Ned was warm and welcoming to everyone who was part of the play. Every time we walked into rehearsal he would say “There he is, or there she is.” making all of us feel so important to him and to the production. This was his way, not only did he make you feel like he was happy to see you, he legitimately was happy to see you. The play was a great experience between getting a chance to work with a great cast of actors, and meeting a slew of successful thespians who came to see the play. When the run was over I was disappointed to have to say goodbye to everyone. Many of us stayed in touch, including Ned and me. I finished college and found my own tiny apartment on the upper west side. By chance, my new place was a block away from Ned and we would occasionally run into each other, or plan on a walk or cup of tea. When I moved to Los Angeles Ned sent me off with a piece of paper with a name and number on it. He told me when I got settled in I should give his friend George a call. I was twenty three and leaving the only city I ever knew to try something new. I had mixed feelings about leaving my friends and family in New York, and I wasn’t sure how long I would last in LA, but I had to give it a chance.
I called George a few weeks after arriving and it was like talking to a piece of home. I didn’t know him, but because he was Ned’s friend he felt so familiar. They grew up together and were high school buddies from the Bronx where my mom also grew up. George and I became close friends. We went to movies together, he introduced me to a lot of his other friends and helped me get work when I needed it. We talked about seeing Ned whenever we went back to New York. George shared the news with me when Ned got married and later had his son. When I met my husband and later when I had two kids of my own, I stayed in contact with Ned and George.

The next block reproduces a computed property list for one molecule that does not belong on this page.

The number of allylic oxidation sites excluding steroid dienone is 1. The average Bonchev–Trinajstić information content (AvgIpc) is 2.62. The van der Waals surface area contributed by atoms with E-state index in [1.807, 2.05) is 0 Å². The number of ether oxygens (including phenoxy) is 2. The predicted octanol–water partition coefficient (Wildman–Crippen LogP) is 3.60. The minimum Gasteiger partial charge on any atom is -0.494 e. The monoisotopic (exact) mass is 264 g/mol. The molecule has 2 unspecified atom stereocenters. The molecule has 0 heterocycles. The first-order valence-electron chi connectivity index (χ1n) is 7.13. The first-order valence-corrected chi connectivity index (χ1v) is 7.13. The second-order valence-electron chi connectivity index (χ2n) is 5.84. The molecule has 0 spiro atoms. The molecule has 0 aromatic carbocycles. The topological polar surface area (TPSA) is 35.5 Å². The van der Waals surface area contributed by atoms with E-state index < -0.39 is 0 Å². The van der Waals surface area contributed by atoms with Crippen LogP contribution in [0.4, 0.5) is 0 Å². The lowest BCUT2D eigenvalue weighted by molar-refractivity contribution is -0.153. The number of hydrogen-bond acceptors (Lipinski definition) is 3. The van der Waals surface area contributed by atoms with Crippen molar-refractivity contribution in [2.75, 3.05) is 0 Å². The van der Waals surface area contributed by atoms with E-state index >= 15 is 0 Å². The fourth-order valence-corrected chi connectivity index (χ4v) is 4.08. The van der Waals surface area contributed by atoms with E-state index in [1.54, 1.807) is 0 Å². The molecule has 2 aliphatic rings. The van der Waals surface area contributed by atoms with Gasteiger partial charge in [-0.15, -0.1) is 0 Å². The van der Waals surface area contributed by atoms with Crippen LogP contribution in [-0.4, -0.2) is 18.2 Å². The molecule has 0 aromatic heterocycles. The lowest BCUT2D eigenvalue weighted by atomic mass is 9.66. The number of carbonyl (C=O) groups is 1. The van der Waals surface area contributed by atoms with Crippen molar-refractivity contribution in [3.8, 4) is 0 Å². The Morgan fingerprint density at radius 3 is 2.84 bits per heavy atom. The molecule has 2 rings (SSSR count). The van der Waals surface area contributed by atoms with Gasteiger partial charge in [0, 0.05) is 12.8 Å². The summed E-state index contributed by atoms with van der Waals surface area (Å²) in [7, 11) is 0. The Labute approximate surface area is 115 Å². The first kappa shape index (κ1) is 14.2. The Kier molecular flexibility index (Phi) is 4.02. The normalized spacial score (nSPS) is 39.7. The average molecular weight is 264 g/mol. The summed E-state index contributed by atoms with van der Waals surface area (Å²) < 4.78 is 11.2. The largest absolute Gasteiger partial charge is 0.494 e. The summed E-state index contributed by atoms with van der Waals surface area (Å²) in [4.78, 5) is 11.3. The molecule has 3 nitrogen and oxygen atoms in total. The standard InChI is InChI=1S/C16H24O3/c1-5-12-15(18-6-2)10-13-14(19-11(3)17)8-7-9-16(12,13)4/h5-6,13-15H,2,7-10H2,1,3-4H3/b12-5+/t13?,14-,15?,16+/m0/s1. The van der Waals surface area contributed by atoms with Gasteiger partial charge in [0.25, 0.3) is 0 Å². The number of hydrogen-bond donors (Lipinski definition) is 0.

A few years ago I found out that Liz passed away and it shocked me. I didn’t know she had been sick. I always thought I would go back to New York and visit her again. As I get older and more people I know pass away, I am trying to find a way to process loss. There are moments when because of the time difference it is too late or too early to call my dad in NY. I sometimes wonder if that feeling of missing the chance to talk to him is what it will feel like when someone I love is gone forever.
One day while my daughter was at school and I was home with my toddler, George and Ned surprised me to come for a visit. They arrived at my house together and it made me so happy. I could see the sweet relationship they have had over the years, and when they both walked in Ned hugged me, took a look at my son, and said “there he is.” My son was barely one and smiled up at Ned with his mouth wide open and his two little teeth gleaming up at him. We had a wonderful visit the four of us. I never imagined it would be the last time I would see Ned.
We stayed in touch checking in now and again. George would fill me in on what projects Ned was working on, how old his son was, and how his family was doing. George would always tell me when he saw Ned and would send me his regards. A few days ago when I saw Geroge’s name pop up on my phone I smiled, but my smile fell instantly when Geroge told me that our friend Ned had died. He lost a battle to two types of cancer. A battle he barely shared with anyone. In true Ned form, he kept the light in his eyes strong even as he suffered so that he could go to work and could provide health benefits to his wife and son.
I can’t believe that I won’t see his smiling eyes again. The world lost another good guy, and I lost a great friend.